VideoCard 3Dfx Voodoo GraphicsYour model is disabled. For more details go to Edit properties3D Model
Towards the end of 1996, the cost of EDO DRAM dropped significantly and 3Dfx was able to enter the consumer PC hardware market with aggressive pricing compared to the few previous 3D graphics solutions for computers. Prior to affordable 3D hardware, games such as Doom and Quake had compelled video game players to move from their 80386s to 80486s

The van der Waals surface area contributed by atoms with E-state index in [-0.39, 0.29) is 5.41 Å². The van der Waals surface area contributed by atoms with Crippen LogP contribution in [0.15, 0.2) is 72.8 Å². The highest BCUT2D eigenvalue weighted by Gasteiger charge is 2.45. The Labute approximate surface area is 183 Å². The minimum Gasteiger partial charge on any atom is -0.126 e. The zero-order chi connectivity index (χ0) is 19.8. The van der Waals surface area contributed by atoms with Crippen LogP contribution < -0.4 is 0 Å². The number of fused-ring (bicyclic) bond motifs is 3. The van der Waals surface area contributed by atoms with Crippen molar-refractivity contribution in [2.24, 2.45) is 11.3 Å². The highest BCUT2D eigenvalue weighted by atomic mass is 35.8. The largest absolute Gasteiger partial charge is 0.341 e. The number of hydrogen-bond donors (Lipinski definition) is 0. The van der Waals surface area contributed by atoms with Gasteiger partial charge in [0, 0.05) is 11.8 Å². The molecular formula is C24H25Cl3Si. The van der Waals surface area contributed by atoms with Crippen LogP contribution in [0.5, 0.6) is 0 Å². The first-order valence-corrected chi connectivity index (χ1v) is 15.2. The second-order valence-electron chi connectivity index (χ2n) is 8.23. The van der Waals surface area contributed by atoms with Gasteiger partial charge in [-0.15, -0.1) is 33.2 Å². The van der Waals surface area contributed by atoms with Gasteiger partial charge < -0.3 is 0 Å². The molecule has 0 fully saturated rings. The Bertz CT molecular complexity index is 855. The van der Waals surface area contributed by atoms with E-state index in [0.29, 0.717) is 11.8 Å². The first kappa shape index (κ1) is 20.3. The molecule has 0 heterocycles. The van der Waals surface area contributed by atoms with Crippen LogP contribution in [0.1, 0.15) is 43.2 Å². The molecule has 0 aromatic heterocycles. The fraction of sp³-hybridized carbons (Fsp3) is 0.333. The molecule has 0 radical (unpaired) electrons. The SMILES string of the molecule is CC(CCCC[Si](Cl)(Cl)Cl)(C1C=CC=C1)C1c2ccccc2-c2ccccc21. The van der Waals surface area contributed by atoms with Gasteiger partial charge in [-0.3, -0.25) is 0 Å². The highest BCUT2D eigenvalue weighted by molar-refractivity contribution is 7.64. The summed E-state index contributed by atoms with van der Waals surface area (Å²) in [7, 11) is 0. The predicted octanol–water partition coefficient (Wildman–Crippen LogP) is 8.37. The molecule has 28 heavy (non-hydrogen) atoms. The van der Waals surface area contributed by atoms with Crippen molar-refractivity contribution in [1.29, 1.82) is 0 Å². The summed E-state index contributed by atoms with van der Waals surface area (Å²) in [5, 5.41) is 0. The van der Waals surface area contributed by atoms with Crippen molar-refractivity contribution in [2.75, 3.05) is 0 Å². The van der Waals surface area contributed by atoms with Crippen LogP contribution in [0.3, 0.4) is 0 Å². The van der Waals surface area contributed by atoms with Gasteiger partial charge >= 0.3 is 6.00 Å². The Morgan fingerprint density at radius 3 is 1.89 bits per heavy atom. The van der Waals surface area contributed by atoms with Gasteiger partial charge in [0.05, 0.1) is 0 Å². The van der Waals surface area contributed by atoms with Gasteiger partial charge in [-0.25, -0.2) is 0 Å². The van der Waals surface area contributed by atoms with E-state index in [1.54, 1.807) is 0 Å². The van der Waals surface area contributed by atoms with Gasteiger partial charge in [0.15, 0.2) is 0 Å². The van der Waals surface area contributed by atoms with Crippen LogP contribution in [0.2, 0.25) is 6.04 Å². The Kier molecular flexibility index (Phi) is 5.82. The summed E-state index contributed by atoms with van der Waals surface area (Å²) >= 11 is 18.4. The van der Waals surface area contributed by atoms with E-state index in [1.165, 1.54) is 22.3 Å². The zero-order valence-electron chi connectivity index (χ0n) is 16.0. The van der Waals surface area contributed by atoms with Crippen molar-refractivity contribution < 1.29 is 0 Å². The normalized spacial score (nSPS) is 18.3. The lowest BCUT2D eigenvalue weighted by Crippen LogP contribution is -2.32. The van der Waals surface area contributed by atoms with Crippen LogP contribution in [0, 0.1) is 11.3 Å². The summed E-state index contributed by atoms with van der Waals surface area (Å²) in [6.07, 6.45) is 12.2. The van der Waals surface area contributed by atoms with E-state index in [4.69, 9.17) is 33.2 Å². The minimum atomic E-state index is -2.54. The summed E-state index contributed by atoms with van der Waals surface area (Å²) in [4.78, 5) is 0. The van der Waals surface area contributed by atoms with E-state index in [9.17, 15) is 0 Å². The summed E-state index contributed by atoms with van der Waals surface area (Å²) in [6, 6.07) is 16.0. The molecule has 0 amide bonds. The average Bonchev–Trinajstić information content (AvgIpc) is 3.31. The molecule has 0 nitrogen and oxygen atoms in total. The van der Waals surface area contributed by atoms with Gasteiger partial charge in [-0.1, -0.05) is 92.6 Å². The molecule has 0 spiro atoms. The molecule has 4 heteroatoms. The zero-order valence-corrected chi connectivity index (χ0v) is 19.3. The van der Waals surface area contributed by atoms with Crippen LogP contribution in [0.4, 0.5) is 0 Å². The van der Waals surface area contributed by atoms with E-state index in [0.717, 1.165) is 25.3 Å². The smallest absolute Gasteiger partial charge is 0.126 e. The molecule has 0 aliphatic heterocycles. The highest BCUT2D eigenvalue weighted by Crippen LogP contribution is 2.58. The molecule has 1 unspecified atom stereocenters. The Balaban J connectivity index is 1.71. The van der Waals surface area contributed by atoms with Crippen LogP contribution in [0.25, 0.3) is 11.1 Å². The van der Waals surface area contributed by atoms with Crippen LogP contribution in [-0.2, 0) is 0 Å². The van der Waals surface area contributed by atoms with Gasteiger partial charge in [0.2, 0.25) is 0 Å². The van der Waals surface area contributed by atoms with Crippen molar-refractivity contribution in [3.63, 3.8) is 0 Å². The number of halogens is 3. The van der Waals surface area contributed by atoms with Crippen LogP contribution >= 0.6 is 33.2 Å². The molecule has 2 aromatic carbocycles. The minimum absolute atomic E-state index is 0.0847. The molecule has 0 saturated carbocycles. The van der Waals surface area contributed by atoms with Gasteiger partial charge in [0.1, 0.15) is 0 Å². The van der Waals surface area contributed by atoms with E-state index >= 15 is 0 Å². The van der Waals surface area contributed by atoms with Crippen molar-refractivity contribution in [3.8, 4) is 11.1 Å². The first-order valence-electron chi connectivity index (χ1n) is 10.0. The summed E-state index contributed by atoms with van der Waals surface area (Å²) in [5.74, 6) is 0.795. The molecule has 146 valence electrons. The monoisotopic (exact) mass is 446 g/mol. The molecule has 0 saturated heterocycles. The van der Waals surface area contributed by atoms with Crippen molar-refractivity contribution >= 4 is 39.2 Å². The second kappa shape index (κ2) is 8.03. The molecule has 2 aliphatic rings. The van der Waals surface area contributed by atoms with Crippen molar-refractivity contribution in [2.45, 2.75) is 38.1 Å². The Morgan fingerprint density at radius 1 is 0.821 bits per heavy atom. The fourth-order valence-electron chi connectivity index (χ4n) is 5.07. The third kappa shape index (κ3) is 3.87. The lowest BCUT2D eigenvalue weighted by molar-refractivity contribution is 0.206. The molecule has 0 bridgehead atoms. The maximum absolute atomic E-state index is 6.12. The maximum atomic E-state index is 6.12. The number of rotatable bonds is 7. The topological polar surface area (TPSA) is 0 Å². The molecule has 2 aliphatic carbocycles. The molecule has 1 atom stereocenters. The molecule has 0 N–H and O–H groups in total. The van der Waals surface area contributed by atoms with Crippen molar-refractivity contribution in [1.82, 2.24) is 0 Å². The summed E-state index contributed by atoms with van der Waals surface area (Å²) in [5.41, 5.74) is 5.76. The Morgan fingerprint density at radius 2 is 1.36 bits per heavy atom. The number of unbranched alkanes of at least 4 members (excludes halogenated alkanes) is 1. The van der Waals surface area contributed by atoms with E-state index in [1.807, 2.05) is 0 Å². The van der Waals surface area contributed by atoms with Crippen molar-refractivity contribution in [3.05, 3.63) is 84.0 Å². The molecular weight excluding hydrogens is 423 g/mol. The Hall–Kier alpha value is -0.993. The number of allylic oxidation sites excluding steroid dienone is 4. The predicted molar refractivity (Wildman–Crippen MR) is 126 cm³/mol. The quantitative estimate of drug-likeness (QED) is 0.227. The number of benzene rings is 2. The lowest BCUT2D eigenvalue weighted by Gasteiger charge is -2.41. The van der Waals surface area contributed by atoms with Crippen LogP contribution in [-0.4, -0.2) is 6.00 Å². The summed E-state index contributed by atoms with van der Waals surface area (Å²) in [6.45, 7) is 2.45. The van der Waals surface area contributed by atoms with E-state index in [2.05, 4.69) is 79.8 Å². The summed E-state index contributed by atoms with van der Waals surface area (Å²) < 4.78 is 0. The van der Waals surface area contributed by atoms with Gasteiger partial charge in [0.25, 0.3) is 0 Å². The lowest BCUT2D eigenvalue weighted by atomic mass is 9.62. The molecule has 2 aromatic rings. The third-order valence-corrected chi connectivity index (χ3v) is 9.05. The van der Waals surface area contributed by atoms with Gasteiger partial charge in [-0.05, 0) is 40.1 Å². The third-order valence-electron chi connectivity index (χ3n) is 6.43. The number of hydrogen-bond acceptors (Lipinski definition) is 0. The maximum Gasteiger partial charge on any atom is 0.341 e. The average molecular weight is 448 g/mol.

A typical Voodoo Graphics rev.2 PCI expansion card consisted of a DAC, a frame buffer processor and a texture mapping unit, along with 4 MB of EDO DRAM. The RAM and graphics processors operated at 50 MHz. It provided only 3D acceleration and as such the computer also needed a traditional video controller for conventional 2D software. A pass-through VGA cable daisy-chained the video controller to the Voodoo, which was itself connected to the monitor. The method used to engage the Voodoo’s output circuitry varied between cards, with some using mechanical relays while others utilized purely electronic components.